Lacing Up: Power Play Participants
The late Ashley Gallant was the originator of “Lacing Up,” and its reincarnation is in her honor. Each week, Matt Bodenschatz and Zach Boslett will hold a week-long email discussion, which will be published on FF at week’s end. At times, guest writers may be introduced to further advance the conversation and/or to add an outsider’s perspective. We hope you enjoy, and we’d love to hear your ideas for future “Lacing Up” conversations.
Matt: Well, Zach, the season is upon us! It’s been a long summer, and it’s nice to really have an opportunity to discuss more than just player acquisitions and who might make the team out of camp. Of course, as we begin our discussion (Monday, October 4), we’re not 100 percent sure what the final roster will be, but we have a good idea.
Anyway, this week, we tackle the tricky topic of the power play, and more specifically, who will be asked to participate. With quarterback Sergei Gonchar, net-front presence Bill Guerin, and power play coach Mike Yeo gone, we’re in for a new look, which hopefully will result in more success than we’ve seen in the last few years.
My question is, who will get top power play minutes, specifically on defense, where the team is missing a regular who has been among the league’s most successful power play performers over the years?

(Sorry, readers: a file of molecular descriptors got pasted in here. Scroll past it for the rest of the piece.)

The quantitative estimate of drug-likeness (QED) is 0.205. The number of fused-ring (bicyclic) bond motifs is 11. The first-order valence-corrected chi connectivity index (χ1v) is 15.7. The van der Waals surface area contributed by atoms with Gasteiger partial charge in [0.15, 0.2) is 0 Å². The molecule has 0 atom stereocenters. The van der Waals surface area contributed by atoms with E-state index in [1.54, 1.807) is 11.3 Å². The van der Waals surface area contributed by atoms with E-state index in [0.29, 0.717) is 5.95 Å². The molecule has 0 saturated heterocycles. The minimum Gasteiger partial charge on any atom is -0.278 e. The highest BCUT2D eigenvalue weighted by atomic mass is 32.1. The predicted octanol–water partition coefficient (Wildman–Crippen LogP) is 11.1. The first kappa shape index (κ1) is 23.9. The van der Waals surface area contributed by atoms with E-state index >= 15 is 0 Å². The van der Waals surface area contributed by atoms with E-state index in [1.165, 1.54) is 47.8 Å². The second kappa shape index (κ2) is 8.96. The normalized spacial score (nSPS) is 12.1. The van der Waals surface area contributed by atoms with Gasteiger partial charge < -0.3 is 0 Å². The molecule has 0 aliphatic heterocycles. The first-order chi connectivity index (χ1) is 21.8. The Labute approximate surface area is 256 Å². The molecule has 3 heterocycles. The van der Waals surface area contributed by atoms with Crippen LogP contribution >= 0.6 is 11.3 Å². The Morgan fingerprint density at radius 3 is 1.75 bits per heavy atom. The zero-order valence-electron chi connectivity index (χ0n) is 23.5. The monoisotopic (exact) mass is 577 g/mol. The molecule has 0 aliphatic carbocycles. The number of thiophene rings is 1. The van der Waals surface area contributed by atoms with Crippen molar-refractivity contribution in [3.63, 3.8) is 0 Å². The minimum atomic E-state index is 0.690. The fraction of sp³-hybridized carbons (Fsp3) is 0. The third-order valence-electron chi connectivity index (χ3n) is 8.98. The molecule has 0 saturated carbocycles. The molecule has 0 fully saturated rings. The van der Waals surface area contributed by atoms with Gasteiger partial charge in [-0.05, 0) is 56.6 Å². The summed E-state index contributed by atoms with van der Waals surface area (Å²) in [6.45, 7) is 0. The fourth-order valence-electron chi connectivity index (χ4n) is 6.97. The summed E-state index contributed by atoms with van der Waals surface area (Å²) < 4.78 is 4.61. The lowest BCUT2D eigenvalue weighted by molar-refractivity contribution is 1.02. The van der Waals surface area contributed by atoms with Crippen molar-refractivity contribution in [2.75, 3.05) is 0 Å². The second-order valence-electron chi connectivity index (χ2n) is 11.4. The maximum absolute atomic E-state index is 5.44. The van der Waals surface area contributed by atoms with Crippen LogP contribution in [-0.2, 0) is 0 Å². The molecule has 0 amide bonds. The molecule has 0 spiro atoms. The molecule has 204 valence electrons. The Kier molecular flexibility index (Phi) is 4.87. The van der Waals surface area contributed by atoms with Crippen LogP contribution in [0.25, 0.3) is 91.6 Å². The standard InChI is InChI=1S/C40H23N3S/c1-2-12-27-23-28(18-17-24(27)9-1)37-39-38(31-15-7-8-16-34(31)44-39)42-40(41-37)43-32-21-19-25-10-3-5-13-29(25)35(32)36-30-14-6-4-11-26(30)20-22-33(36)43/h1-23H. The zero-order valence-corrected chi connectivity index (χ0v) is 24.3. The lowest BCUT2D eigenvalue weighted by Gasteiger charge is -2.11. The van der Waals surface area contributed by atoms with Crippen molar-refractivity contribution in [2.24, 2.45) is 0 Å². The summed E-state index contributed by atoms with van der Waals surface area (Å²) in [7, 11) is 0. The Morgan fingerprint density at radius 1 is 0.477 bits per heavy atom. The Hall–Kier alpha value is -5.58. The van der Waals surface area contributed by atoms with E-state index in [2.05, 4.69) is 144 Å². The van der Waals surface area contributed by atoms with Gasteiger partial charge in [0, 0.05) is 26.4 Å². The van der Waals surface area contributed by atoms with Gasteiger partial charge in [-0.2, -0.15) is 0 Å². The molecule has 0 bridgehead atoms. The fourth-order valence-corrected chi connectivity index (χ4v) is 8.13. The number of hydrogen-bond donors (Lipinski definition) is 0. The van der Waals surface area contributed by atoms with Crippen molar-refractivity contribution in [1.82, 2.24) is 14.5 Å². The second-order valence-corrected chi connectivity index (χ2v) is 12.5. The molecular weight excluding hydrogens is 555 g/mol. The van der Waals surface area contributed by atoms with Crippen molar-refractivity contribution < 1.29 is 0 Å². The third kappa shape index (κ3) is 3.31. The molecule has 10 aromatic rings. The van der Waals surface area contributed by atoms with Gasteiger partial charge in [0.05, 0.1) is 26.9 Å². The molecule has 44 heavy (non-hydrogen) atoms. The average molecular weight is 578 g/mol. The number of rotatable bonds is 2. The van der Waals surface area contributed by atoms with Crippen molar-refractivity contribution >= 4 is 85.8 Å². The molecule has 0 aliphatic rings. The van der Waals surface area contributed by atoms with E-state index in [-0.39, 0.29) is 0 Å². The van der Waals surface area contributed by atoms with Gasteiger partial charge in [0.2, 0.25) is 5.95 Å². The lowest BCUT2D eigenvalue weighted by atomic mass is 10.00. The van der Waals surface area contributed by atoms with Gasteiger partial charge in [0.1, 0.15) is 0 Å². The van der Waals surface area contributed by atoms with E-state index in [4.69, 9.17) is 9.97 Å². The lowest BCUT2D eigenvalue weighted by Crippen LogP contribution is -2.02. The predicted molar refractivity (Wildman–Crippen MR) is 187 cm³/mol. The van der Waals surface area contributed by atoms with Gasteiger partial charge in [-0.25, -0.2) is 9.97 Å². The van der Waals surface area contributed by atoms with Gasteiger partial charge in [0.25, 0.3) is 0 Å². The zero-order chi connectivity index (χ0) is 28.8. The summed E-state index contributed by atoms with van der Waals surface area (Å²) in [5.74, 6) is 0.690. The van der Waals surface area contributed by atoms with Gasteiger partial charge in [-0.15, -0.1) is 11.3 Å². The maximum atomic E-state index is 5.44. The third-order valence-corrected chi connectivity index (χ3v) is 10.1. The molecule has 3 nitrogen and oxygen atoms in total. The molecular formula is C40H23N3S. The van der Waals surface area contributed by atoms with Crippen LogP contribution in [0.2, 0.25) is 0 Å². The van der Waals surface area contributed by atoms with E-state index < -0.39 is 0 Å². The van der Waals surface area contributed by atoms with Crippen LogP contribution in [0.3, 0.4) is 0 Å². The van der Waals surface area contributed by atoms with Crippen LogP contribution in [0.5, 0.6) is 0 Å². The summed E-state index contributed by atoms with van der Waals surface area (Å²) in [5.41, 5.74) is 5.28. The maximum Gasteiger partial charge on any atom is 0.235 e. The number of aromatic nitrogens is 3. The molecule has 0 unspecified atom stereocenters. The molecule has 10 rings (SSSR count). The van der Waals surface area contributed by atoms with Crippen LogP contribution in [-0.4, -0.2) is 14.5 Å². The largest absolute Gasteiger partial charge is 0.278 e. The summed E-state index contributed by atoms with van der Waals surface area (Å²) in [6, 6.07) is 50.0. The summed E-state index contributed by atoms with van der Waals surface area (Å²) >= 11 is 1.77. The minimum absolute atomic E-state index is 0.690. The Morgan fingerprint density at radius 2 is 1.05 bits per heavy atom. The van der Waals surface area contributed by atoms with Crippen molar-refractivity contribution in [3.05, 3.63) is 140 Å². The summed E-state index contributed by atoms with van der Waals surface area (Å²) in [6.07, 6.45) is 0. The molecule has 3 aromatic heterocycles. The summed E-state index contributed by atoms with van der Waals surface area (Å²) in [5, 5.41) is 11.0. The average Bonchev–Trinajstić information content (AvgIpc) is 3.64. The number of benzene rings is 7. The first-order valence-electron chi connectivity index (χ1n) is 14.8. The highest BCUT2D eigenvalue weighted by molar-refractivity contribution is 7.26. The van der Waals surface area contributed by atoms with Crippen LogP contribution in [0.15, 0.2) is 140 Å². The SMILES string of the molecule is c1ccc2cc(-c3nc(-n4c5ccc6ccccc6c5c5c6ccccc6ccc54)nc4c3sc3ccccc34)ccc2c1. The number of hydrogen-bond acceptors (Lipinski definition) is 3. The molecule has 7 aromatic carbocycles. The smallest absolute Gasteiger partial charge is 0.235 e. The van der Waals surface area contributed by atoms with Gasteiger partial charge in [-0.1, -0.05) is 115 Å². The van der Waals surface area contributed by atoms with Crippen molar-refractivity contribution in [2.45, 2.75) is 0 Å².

Zach: So far in the preseason, the Penguin’s have experimented with several power play setups – some dictated by personnel and injuries and others due to trying to finding the right group of players.
Martin, Letang, Goligoski, Malkin and Michalek have all seen a lot power play time at the points with Crosby, Kunitz, Comrie, Malkin, Tangradi among others up front. So out of all these players, who will find their way onto the top PP?
I believe that Malkin will be starting at the point with either Letang or Goligoski on the other point. However, the Penguin’s power play with Malkin on the point is very much a fluid, rotational type power play similar to what Washington tries to do with Alexander Ovechkin.
Malkin will move around the ice and will be the trigger man for the power play, at least to begin. Whether this configuration stays depends on if Malkin become comfortable with the new PP setup and whether or not it is actually successful.
What are your thoughts on who will man the point?
Matt: Zach, you’ll notice that, even though I initiated the conversation, I didn’t really voice much of an opinion above. Truth be told, I’m quite indecisive with who and what I’d like to see with regard to the power play.
Ideally, I would like to see two defensemen man the point, as it would provide a bit of security, allowing those up front to take a few more risks. Anytime you have four forwards on the ice, the risk for shotrhanded goals increases. So, that being said, my ideal setup would put Malkin and Crosby on opposite boards with a big body in front (Tangradi and Staal would be my initial choices — assuming Tangradi returns to the NHL and Staal returns from injury). I would then try out Letang and Martin on the point.